Sex differences in lipids and body shape, but not diabetes, increase at puberty. Hong Kong Chinese are mainly first or second generation migrants from China, who have shared an economically developed environment for years, but grew up in very different environments in Hong Kong or contemporaneously undeveloped Guangdong, China. We assessed if environment during growth had sex-specific associations with lipids and body shape, but not diabetes.
Methodology and Principal Findings
We used multivariable regression in a population-based cross-sectional study, undertaken from 1994 to 1996, of 2537 Hong Kong Chinese residents aged 25 to 74 years with clinical measurements of ischaemic heart disease (IHD) risk, including HDL-cholesterol, ApoB, diabetes and obesity. Waist-hip ratio was higher (mean difference 0.01, 95% CI 0.001 to 0.02) in men, who had grown up in an economically developed rather than undeveloped environment, as was apolipoprotein B (0.05 g/L, 95% CI 0.001 to 0.10), adjusted for age, socio-economic status and lifestyle. In contrast, the same comparison was associated in women with lower waist-hip ratio (20.01, 95% CI 20.001 to 20.02) and higher HDL-cholesterol (0.05 mmol/L, 95% CI 0.0004 to 0.10). The associations in men and women were significantly different (p-values,0.001). There were no such differences for diabetes.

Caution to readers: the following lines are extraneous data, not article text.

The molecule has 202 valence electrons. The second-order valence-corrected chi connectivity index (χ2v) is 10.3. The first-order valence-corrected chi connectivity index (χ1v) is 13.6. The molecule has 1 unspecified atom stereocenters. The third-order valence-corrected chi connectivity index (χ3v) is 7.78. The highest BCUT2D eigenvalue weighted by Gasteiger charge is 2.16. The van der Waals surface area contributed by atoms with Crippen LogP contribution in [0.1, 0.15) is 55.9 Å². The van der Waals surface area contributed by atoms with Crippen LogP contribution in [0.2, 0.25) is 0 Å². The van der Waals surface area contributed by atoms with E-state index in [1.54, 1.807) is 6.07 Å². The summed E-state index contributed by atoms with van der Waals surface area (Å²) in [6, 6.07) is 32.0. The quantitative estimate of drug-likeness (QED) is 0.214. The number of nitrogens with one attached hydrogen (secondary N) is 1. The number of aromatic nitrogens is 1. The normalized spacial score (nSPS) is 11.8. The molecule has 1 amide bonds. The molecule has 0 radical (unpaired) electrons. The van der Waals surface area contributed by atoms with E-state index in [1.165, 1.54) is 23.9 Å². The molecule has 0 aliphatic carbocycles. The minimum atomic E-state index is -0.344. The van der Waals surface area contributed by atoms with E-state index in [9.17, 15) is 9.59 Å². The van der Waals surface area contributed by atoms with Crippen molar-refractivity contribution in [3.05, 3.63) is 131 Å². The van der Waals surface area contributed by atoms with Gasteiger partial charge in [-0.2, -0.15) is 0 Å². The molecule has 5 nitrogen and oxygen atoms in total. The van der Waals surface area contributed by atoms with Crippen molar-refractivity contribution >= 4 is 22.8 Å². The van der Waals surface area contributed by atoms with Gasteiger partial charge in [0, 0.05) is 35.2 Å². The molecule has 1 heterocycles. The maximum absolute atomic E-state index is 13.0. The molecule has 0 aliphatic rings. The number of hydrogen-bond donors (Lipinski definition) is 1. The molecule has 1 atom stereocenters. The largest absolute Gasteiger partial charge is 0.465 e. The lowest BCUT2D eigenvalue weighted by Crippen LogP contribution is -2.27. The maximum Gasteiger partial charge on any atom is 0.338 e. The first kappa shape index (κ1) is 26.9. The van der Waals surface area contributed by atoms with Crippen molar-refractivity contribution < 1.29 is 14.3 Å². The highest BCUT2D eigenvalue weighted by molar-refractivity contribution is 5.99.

Growth in a developed environment with improved nutrition may promote higher sexsteroids at puberty producing an atherogenic lipid profile and male fat pattern in men but the opposite in women, with tracking of increased male IHD risk into adult life.